Community groups given ‘food trees’ to mark Canada’s 150th

Community groups given ‘food trees’ to mark Canada’s 150th

Several Sooke Region groups will receive “food trees” and shrubs to mark Canada’s 150th birthday.

East Sooke Volunteer Fire Department, Edward Milne Community School, Sheringham Point Lighthouse Preservation Society, T’Sou-ke First Nation and the Pacheedaht First Nation were awarded the trees in a program operated by the Capital Region Food and Agriculture Initiatives Roundtable, Le Coteau Nursery and the Capital Regional District.

Le Coteau Nursery donated the trees and shrubs to raise awareness of the importance of food and agriculture in the region. The partnership is being led by CRFAIR, coordinator of the Good Food Network, which connects individuals and organizations building healthy and sustainable food systems.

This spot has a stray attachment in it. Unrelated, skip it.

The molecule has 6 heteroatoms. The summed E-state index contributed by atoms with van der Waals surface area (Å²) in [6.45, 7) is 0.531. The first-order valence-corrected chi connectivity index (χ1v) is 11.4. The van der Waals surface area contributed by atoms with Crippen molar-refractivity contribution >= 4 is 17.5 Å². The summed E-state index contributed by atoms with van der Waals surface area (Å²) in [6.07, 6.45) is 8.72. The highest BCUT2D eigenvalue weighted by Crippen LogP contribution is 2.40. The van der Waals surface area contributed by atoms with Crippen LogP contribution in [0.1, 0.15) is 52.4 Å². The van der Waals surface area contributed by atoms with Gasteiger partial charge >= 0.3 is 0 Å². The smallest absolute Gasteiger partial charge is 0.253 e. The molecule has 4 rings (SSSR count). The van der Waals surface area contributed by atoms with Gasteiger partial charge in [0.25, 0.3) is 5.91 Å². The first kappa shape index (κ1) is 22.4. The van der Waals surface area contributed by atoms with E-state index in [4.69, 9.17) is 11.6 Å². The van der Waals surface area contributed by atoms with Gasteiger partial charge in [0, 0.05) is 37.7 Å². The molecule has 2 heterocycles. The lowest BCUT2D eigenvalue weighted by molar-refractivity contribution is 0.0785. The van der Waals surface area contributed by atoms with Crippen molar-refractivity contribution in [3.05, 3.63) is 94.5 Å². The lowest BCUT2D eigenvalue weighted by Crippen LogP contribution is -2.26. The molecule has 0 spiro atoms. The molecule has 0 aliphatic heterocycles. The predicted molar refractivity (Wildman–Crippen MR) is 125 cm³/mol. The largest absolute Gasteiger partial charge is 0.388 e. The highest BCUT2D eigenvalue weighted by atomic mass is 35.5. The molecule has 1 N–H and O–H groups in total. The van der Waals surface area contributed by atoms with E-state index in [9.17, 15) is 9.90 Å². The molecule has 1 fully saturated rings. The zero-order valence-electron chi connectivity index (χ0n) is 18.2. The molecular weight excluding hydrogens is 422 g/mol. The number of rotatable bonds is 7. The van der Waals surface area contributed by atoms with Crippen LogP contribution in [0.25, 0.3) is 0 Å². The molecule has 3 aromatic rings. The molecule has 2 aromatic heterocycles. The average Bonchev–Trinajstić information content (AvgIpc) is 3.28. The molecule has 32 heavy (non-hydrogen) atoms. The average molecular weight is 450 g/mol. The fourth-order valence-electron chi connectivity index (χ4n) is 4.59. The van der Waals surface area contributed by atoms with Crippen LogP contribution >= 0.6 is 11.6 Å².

Community organizations, schools, local governments and First Nations were invited to apply to receive up to 20 trees or shrubs each. Applications were evaluated based on trees being accessible to the public, making a positive contribution to the surrounding community, and being cared for over the long-term.

“We are overwhelmed by the wonderful response from the community”, said Linda Geggie, executive director of CRFAIR.

“In a very short time, through sending the word out through the Good Food Network, local government partnerships and school districts, we had almost 50 applications for over 500 fruit trees. It is very clear that people are seeing the value of planting food gardens and community orchards across the region.”